In a town where it seems like every new restaurant tries to do something more fancy and innovative than the last, is there still room for simplicity? While some chefs reach for the sky in creating evermore fancy and somewhat unrecognizable culinary masterpieces, others are striving for something with greater cultural purity; something with roots.
This is where Laura Rhoman and Muscadine enter the picture. Opened almost exactly two years ago, Muscadine aims to bring simple, well-done southern flavors to the great Pacific Northwest. There’s no nitrogen-infused ice cream balls or beet salads to be found here; just simple, well-done southern comfort food.
From South to North
When she initially opened Muscadine, Rhoman knew she was entering a crowded market. Portland has no shortage of stellar southern cooking restaurants to choose from. Still, she was undeterred.
“I used to open restaurants for other people, their concepts. I’ve worked in a lot of fine dining restaurants, run five kitchens and opened around fourteen restaurants.” she says. “So this was the next logical step.
Located on NE Prescott, another one of Portland’s up-and-coming neighborhoods (which ones aren’t?), Rhoman chose the location for Muscadine because she had been frequenting a bar next to the space for “a long time,” as she puts it. When the location opened up, it just made sense to take it over and pursue her southern-fried dreams.
“We spent six weeks remodeling and getting everything up to code,” she explains. “Since then, everything’s been great.”
Despite Muscadine’s diminutive size – seating capacity sits at around 40, including the bar – the kitchen serves up some truly huge flavors. Speaking of the kitchen, the fact that Rhoman is able to create such big food in such a small space is impressive in-and-of itself.
“I’ve worked in small kitchens,” she says. “Here, we improved the storage and made things as efficient as possible. There’s very little waste because we go through things so quickly and the batches are so small.”
Although she may refer to her product in “small batch” terms, the end result is anything but small. Big, bold flavors, rich colors and appealing textures grace every plate. Did we mention there’s nothing at all small about these plates?
Small Room, Big Flavor At Muscadine
The first dish up is appropriately called the Country Captain. Rhoman makes the dish with what she calls “low country curry,” an Indian curry adopted by South Carolinians in the 18th century. Perfectly cooked grits form the foundation for a heaping mound of low country curry, two over-easy eggs, sour cream and smoked apple jelly. Not only is it utterly filling, but the juxtaposition of sweet and savory combine for explosive flavor. The chicken curry is unlike any other curry we’ve tasted, but no less delicious.
Rhoman’s food philosophy contributes to some truly authentic dishes. “I try to let the ingredients shine,” she says. And shine they do.
Their brightness is apparent in the meat plus three dish. Wild Copper River salmon croquettes join collard greens, Sea Island red peas, creamed corn, green tomato tartar sauce, local blackberry jam and a warm, fluffy biscuit. Nothing fancy here, just solid, well-cooked goodness. Could you ask for more on a single plate?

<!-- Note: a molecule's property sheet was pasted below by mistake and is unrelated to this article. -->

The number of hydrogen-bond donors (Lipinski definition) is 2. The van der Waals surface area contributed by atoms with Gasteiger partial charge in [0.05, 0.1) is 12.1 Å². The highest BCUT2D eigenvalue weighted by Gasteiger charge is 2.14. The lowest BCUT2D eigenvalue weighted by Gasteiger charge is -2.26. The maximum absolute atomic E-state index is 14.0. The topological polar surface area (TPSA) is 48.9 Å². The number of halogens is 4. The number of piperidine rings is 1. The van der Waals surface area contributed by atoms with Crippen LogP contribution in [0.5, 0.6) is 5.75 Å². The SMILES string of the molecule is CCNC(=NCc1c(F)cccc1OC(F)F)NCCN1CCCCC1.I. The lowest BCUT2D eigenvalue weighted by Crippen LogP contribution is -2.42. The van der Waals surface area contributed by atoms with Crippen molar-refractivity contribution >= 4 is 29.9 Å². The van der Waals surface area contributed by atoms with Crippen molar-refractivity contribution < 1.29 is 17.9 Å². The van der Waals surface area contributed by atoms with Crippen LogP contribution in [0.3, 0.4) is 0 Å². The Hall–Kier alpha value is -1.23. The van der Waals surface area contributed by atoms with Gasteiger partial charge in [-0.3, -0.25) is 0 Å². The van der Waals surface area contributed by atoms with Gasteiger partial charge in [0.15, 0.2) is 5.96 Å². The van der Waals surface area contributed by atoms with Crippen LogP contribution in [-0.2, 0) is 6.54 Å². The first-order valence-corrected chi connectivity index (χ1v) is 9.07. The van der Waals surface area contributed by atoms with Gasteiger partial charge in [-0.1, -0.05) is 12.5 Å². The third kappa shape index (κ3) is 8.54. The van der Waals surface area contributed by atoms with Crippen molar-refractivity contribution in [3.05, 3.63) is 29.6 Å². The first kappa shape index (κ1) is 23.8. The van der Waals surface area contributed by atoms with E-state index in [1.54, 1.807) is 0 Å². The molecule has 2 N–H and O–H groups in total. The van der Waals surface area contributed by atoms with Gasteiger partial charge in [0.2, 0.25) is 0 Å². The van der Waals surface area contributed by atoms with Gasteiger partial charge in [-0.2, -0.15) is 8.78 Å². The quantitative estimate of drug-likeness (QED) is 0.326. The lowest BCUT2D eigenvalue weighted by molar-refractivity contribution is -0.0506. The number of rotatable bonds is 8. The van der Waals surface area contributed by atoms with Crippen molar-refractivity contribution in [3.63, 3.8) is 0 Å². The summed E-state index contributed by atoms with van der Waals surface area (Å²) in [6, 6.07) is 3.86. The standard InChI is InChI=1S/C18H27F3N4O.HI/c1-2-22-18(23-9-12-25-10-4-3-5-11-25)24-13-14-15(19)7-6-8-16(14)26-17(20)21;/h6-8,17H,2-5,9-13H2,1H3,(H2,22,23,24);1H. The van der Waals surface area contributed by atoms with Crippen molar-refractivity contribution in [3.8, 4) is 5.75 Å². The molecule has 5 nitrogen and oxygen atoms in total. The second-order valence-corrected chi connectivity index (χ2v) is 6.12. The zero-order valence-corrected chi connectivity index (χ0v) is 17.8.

We would like to take a moment to highlight the creamed corn. Without a doubt, it’s some of the best we’ve ever had. It’s fresh, crunchy and, as Rhoman puts it, “I don’t cook the shit out of it.”
You’ll find no mushy stewed corn here. Rhoman sautées the corn with onion, garlic oil and butter until it begins to sweat. She then sifts in two tablespoons of flour au grit and a proprietary amount of half-and-half. After five minutes of simmering, it’s the kind of creamed corn that would – hate to say it – put your grandma’s to shame.
Beyond some truly amazing creamed corn, what makes this dish even more impressive is the sourcing. Like almost every other Portland chef in existence, Rhoman prides herself on sourcing her food as locally as possible.
“All our meat, dairy and about seventy-five of our produce is local,” she says.
The other twenty-five percent speaks to the level of authenticity you’ll find at Muscadine. Rhoman is making southern food, after all, so sourcing from the south is pretty much required for some ingredients.
“There is no substitute for white lily flour for the biscuits and it’s not sold west of Texas,” she explains. “And the red peas are grown in Georgia.”
Rhoman has managed to pluck family-recipe dishes from her Southern roots and imbue them with a distinctly Pacific Northwestern sensibility.
Along the way she manages to find nifty new “Left Coast” way of putting finishing touches on traditional dishes and beverages. Delicious libations are not left out as a lemon and blackberry gin arrives. It’s simple and refreshing, with lemon juice, blackberry liqueur, gin and a few local blackberries.
While it’s a bit of a travesty with food this good, Muscadine only serves breakfast and lunch, though they do serve dinner a couple times a month, usually on Wednesdays. Dinner information can be found on their website.
Named after a grapevine species native to the southeastern and south-central United States, Muscadine shares the traits of its namesake. It has a distinct flavor and is full of delicious goodness.
To partake in some of said goodness, stop by Muscadine for breakfast, lunch, or the occasional dinner. Muscadine is located at 1465 NE Prescott Street in Portland, Oregon. For menu or hours information visit their website www.muscadinepdx.com or give them a call at (503) 841-5576.
William Bessette – PortlandMetroLive.com Contributor
William Bessette is a published author, poet and longtime journalist who has been covering politics, entertainment, culture and travel for over twelve years. He currently works from his home in the Pacific Northwest profiling restaurants, reviewing local plays and reporting on regional, national and international travel.